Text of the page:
It’s been six weeks since President Joe Biden announced that companies with 100 or more employees would be subject to a warrant for vaccination or routine testing, and Michigan Chambers of Commerce still have no idea how that would be implemented.
“Can you work while waiting for an exam?” “
“If an employee is positive, are they suspended or quarantined?” “
“What’s the magic number?” Why do we have 100 employees? “
These were among the questions posed by regional chambers of commerce when launching Listen to MI Business, a new state-wide coalition formed in response to the planned federal mandate.
The group held a press conference on Monday, October 18, calling on Biden and Gov. Gretchen Whitmer to slow down and reconsider the federal vaccine mandate.
Richard Studley, president and CEO of the Michigan Chamber of Commerce, said business leaders expect the Biden administration to present a detailed mandate this week or next. He believes that the employers who were bypassed were not given a chance to give their opinion. The statewide chamber is concerned that a single mandate may be too onerous for Michigan businesses.
âLiving and working in Traverse City is different from Taylor’s,â he said. “The chamber federation is strong here in Michigan, it is our intention to play a positive and constructive role in this debate.”
Chamber leaders from Traverse City, Petoskey, Grand Rapids, Battle Creek and the Northern Michigan Chamber Alliance representing 16 chambers in northern Michigan joined the press call to launch the coalition.
All company representatives applauded the employers for promoting vaccination among their employers. Warren Call, CEO of TraverseConnect, described the tenure as “the right goal, but not the right tactic to get it”.
“We know vaccines save lives and widespread vaccination is our best bet for a strong economic recovery,” he said. âBut the bottom line is that the burden of ensuring a healthy and robust environment after the pandemic is everyone’s responsibility. Employers should not be asked to take on this responsibility alone.
If a federal mandate came before the end of the month, it would happen amid businesses still trying to get back on their feet. Expectations are unrealistic and ignore the fact that businesses are still operating in âfar from normalâ times, said Nikki Devitt, president of the Petoskey Regional Chamber of Commerce.
Right now, there are far too many questions employers can answer on the fly, Devitt said. She answered questions from local business owners about what happens if there aren’t enough tests available to regularly test unvaccinated employees, and how businesses can plan for lost productivity and time. to tests.
Devitt used his hometown as an example. Emmet County has vaccinated more than 70% of its residents, a leader among counties in Michigan. Devitt presented the scenario that if a company with 600 employees achieved that 70% vaccination rate, it would likely still have 180 unvaccinated employees.
âWhen we look at simple math, we need to express our concern,â she said.
Coalition members voiced concerns from local business owners about the labor shortage and how a tenure can leave them even more short-staffed. Hiring in the North is still tenuous, Devitt said, it is likely that employees will leave rather than be subjected to a vaccine requirement or routine testing.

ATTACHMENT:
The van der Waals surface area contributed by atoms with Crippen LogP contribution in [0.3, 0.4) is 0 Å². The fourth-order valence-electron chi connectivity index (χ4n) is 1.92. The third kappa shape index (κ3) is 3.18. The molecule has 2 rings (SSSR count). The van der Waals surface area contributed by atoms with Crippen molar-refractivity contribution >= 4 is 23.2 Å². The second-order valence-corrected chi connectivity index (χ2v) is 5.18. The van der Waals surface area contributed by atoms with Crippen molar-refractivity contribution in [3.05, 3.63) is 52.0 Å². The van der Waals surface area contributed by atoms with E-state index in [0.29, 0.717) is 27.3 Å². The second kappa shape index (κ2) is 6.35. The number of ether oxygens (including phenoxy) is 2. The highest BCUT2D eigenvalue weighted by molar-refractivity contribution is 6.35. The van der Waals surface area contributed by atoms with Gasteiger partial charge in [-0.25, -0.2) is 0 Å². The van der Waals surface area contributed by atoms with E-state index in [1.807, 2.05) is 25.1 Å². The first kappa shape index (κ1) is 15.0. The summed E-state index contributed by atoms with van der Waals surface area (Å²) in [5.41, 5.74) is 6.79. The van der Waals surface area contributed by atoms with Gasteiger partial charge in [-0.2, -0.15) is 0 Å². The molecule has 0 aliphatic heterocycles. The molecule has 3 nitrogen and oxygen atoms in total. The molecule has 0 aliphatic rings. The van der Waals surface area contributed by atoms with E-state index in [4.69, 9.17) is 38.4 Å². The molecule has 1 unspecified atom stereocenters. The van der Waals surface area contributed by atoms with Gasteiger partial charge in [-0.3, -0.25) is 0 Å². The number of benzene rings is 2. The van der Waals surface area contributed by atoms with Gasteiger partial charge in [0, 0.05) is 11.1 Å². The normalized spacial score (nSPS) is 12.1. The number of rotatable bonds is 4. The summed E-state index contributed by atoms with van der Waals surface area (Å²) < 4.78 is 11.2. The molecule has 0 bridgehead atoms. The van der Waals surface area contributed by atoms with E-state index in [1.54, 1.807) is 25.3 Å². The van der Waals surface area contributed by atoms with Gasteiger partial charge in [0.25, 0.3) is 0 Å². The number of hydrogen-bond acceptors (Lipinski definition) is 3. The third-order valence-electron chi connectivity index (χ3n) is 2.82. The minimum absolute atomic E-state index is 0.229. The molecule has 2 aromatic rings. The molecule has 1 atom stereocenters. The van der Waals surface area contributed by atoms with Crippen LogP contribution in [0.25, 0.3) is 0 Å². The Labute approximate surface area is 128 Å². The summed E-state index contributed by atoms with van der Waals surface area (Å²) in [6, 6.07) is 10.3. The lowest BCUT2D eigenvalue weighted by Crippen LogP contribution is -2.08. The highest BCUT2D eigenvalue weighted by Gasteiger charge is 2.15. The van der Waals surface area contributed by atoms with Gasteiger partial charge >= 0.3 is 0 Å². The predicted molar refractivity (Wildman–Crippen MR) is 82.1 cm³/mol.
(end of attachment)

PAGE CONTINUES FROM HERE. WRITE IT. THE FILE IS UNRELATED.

“To expect companies to have the human resources to run such a detailed program under threat of sanction, with the already limited staff and resources at their disposal, in a time of economic chaos, is just too much. ask, âDevitt said.
Funding and logistical hurdles are worrying for employers, but so is the effect on morale at work, said Andy Johnston, vice president of the Grand Rapids Area Chamber of Commerce.
“I don’t think you need to remind anyone how much this divides,” he said. “We’re, again, going to put employers right in the middle of this in a very arbitrary fashion, it seems.”
Questions about how companies determine if they meet the 100 employee threshold were raised several times during the call. Taking into account the seasonal workforce or small businesses that are the supplier to large companies has started a rabbit substantive discussion about what defines an employee.
“One of the laws that worries us, frankly, is the law of unknown or unintended consequences,” Studley said.
The Whitmer Administration may have a role to play, as Michigan has its own Occupational Safety and Health Administration approved workplace safety agency. When a plan for the federal term is announced, MIOSHA will have 30 days to implement it or come up with a similar plan that meets these federal standards. The state has a “federal floor”, but could go beyond it with even stricter measures.
Studley did not say the Michigan Chamber of Commerce would take legal action if a federal mandate was deemed too strict. He acknowledged that trade and professional associations have already expressed their concerns and that individual states can challenge the mandate in court.
The Listen to MI Business coalition is the chamber’s response to the proposed tenure, Studley said. He said he expects more chambers across the state to join forces and lobby state and federal lawmakers to get corporate input before creating a sweeping rule.
âHere in the Michigan chamber, we know that it is better to try to help develop a good rule than to have to go to court later,â he said.
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